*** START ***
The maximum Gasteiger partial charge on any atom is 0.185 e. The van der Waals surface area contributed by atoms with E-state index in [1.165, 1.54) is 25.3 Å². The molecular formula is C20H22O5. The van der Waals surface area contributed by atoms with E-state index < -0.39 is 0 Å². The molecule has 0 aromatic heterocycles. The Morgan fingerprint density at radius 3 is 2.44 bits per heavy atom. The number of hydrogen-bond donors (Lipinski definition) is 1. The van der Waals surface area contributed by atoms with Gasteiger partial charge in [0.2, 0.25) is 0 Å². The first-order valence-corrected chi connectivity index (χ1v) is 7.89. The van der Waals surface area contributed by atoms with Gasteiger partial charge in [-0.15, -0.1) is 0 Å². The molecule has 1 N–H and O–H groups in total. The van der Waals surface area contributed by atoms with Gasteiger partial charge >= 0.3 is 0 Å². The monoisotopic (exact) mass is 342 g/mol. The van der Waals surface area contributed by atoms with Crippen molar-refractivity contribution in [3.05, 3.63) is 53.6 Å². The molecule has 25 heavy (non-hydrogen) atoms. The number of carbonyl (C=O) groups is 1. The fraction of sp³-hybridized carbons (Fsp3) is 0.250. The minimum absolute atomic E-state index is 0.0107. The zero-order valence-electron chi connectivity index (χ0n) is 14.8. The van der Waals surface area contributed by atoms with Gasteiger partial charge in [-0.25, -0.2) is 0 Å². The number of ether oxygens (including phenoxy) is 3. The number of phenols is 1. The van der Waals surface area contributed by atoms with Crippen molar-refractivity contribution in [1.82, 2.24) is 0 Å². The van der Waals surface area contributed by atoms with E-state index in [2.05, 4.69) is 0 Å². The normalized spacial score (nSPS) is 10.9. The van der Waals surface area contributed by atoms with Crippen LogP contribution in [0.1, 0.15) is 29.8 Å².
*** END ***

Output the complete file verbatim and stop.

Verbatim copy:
The maximum Gasteiger partial charge on any atom is 0.185 e. The van der Waals surface area contributed by atoms with E-state index in [1.165, 1.54) is 25.3 Å². The molecular formula is C20H22O5. The van der Waals surface area contributed by atoms with E-state index < -0.39 is 0 Å². The molecule has 0 aromatic heterocycles. The Morgan fingerprint density at radius 3 is 2.44 bits per heavy atom. The number of hydrogen-bond donors (Lipinski definition) is 1. The van der Waals surface area contributed by atoms with Gasteiger partial charge in [0.2, 0.25) is 0 Å². The first-order valence-corrected chi connectivity index (χ1v) is 7.89. The van der Waals surface area contributed by atoms with Gasteiger partial charge in [-0.15, -0.1) is 0 Å². The molecule has 1 N–H and O–H groups in total. The van der Waals surface area contributed by atoms with Gasteiger partial charge >= 0.3 is 0 Å². The monoisotopic (exact) mass is 342 g/mol. The van der Waals surface area contributed by atoms with Crippen molar-refractivity contribution in [3.05, 3.63) is 53.6 Å². The molecule has 25 heavy (non-hydrogen) atoms. The number of carbonyl (C=O) groups is 1. The fraction of sp³-hybridized carbons (Fsp3) is 0.250. The minimum absolute atomic E-state index is 0.0107. The zero-order valence-electron chi connectivity index (χ0n) is 14.8. The van der Waals surface area contributed by atoms with Gasteiger partial charge in [-0.25, -0.2) is 0 Å². The number of ether oxygens (including phenoxy) is 3. The number of phenols is 1. The van der Waals surface area contributed by atoms with Crippen molar-refractivity contribution in [1.82, 2.24) is 0 Å². The van der Waals surface area contributed by atoms with E-state index in [2.05, 4.69) is 0 Å². The normalized spacial score (nSPS) is 10.9. The van der Waals surface area contributed by atoms with Crippen LogP contribution in [0.1, 0.15) is 29.8 Å².